Years ago we lived in Long Beach, California. I became acquainted with a PhD psychologist named Taylor Hartman. He’s written a number of self-help books, the most famous of which is titled, “The Color Code.” Based on a series of multiple choice questions you can determine your personality type and how to effectively interact with other personality types.
As I remember, in the book Dr. Hartman reported that he had surveyed hundreds of octogenarians, or people in their eighties, that were basically sitting in a rocking chair on the porch at a retirement home. Among the things he asked them was, “If you had your life to live over again, what would you do differently?”
Of course, there were a whole array of responses, some cute and others very serious. By far though, the number one answer was “I would have risked more.” That sounds strange, but what they meant was they realized they had settled for a safe, business as usual routine. Some said they wish they had had the courage to start that business, make that move, pursue that degree. Now many of them had regrets and felt they had missed the opportunity and it was too late to make a change.
It reminded me of the country western song by Tim McGraw, “Live Like You Were Dying.” It tells the story of a man in his early forties enjoying life when he was shocked into reality by a sudden terminal diagnosis, and how that news changed his whole outlook and thus his actions. He went skydiving, rode a ferocious bull, and climbed a mountain. He said that he loved deeper, forgave quicker, spoke kinder, became a better husband, and a truer friend. He realized what really matters, and that each day is truly a gift. It makes you think, doesn’t it?
Most of us remember the movie “The Bucket List” where two terminally ill men made a list of things they wanted to do before they kicked the bucket. Things like driving a fast car, flying over the North Pole, going on an African Safari. As they invested their time and attention on things that were interesting and important to them, their whole attitude changed and their problems were forced to the background. They went from being victims to being the masters of their fate.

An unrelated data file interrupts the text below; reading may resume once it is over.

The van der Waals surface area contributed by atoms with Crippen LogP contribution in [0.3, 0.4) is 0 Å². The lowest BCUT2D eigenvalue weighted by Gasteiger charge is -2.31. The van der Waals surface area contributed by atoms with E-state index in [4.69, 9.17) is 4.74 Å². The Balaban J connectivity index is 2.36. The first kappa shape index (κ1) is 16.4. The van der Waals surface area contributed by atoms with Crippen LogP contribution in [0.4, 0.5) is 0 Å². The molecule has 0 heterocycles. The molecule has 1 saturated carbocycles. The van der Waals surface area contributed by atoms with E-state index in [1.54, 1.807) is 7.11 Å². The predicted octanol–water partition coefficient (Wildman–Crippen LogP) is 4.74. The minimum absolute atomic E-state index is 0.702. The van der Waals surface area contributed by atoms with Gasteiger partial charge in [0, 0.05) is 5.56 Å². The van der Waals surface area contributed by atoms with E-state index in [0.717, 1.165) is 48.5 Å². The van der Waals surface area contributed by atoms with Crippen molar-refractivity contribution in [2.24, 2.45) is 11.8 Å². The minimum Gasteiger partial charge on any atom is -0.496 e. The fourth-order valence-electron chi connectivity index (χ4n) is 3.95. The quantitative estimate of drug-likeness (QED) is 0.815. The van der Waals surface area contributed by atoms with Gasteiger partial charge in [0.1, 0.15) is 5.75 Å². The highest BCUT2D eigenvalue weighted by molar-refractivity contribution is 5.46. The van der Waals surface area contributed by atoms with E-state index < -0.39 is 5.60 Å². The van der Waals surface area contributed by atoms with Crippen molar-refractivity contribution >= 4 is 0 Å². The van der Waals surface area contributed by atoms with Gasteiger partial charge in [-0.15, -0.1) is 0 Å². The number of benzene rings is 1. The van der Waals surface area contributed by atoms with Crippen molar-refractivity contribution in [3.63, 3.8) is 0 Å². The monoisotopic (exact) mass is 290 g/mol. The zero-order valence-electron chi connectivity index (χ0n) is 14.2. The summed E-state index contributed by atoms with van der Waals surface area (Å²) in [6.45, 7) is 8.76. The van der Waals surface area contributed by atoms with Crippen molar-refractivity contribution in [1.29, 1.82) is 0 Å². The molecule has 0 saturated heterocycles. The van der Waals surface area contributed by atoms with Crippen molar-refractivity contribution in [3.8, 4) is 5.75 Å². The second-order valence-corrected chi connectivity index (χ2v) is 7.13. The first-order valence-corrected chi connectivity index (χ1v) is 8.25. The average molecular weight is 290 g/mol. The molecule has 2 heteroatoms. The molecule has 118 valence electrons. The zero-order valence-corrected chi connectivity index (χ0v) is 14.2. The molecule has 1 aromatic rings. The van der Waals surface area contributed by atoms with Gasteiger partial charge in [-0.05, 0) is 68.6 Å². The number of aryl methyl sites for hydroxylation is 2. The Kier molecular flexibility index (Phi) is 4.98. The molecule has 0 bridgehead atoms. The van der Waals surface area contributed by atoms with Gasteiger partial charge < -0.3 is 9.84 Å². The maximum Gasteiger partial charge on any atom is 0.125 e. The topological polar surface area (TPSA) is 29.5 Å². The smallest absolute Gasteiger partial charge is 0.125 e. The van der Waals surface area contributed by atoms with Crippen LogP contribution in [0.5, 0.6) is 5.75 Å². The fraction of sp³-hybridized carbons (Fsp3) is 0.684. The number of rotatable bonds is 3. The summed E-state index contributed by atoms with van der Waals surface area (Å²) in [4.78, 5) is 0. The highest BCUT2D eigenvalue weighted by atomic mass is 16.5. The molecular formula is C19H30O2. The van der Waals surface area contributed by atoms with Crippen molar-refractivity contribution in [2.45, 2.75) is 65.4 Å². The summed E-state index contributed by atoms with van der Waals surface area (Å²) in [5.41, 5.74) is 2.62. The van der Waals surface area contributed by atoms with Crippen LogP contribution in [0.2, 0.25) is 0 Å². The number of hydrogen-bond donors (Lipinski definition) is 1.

I recently googled “bucket list” and it was really interesting to see what some people had included on their personal wish lists. Some “got to do’s” were silly, some profound. That’s the beauty of it; it’s yours alone with no explanation or rationalization required. I saw a diverse array of bucket stuff: swimming with dolphins, learning to play the guitar, running a marathon, riding an elephant, completing a Rubix Cube, all the way to finding the Loch Ness Monster. The challenge to each of us is to not wait until it’s too late. Don’t procrastinate and end up someday sitting on the porch wishing you’d risked more.
I believe everyone’s bucket list should include some life improvement wishes to be more healthy physically and mentally, like getting fitter, reaching your ideal weight, getting out of debt, forgiving someone who has offended you, quitting smoking. Don’t be a victim anymore. Change your attitude, take control, make your must-do list, and enjoy the ride. Come on now, what are you waiting for?
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